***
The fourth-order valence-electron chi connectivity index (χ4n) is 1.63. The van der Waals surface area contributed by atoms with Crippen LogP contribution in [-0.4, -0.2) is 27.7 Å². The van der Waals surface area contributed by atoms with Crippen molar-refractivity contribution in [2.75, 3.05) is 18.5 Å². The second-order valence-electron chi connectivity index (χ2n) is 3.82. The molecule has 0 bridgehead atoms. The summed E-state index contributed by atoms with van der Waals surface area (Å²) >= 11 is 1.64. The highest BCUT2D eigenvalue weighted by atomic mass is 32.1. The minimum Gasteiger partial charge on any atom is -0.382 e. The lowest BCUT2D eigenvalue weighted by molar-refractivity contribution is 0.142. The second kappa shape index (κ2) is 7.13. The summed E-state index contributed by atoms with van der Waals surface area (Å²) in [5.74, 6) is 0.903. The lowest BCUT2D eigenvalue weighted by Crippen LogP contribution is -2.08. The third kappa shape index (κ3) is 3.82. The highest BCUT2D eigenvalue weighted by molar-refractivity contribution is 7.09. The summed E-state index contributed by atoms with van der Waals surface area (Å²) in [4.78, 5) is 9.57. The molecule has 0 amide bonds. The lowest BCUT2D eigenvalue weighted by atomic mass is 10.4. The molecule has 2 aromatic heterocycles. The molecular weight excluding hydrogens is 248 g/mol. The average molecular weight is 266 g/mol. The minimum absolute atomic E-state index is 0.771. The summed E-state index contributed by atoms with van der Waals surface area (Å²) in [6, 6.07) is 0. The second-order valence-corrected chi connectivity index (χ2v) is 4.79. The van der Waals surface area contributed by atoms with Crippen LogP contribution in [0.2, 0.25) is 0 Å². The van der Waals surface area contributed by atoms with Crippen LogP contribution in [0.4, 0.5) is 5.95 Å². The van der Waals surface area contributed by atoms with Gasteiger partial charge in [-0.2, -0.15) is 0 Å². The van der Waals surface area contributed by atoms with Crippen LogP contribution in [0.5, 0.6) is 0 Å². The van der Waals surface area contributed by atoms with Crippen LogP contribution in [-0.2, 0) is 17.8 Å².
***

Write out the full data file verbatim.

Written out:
The fourth-order valence-electron chi connectivity index (χ4n) is 1.63. The van der Waals surface area contributed by atoms with Crippen LogP contribution in [-0.4, -0.2) is 27.7 Å². The van der Waals surface area contributed by atoms with Crippen molar-refractivity contribution in [2.75, 3.05) is 18.5 Å². The second-order valence-electron chi connectivity index (χ2n) is 3.82. The molecule has 0 bridgehead atoms. The summed E-state index contributed by atoms with van der Waals surface area (Å²) >= 11 is 1.64. The highest BCUT2D eigenvalue weighted by atomic mass is 32.1. The minimum Gasteiger partial charge on any atom is -0.382 e. The lowest BCUT2D eigenvalue weighted by molar-refractivity contribution is 0.142. The second kappa shape index (κ2) is 7.13. The summed E-state index contributed by atoms with van der Waals surface area (Å²) in [5.74, 6) is 0.903. The lowest BCUT2D eigenvalue weighted by Crippen LogP contribution is -2.08. The third kappa shape index (κ3) is 3.82. The highest BCUT2D eigenvalue weighted by molar-refractivity contribution is 7.09. The summed E-state index contributed by atoms with van der Waals surface area (Å²) in [4.78, 5) is 9.57. The molecule has 0 amide bonds. The lowest BCUT2D eigenvalue weighted by atomic mass is 10.4. The molecule has 2 aromatic heterocycles. The molecular weight excluding hydrogens is 248 g/mol. The average molecular weight is 266 g/mol. The minimum absolute atomic E-state index is 0.771. The summed E-state index contributed by atoms with van der Waals surface area (Å²) in [6, 6.07) is 0. The second-order valence-corrected chi connectivity index (χ2v) is 4.79. The van der Waals surface area contributed by atoms with Crippen LogP contribution in [0.2, 0.25) is 0 Å². The van der Waals surface area contributed by atoms with Crippen LogP contribution in [0.4, 0.5) is 5.95 Å². The van der Waals surface area contributed by atoms with Gasteiger partial charge in [-0.2, -0.15) is 0 Å². The van der Waals surface area contributed by atoms with Crippen LogP contribution in [0.5, 0.6) is 0 Å². The van der Waals surface area contributed by atoms with Crippen LogP contribution in [-0.2, 0) is 17.8 Å².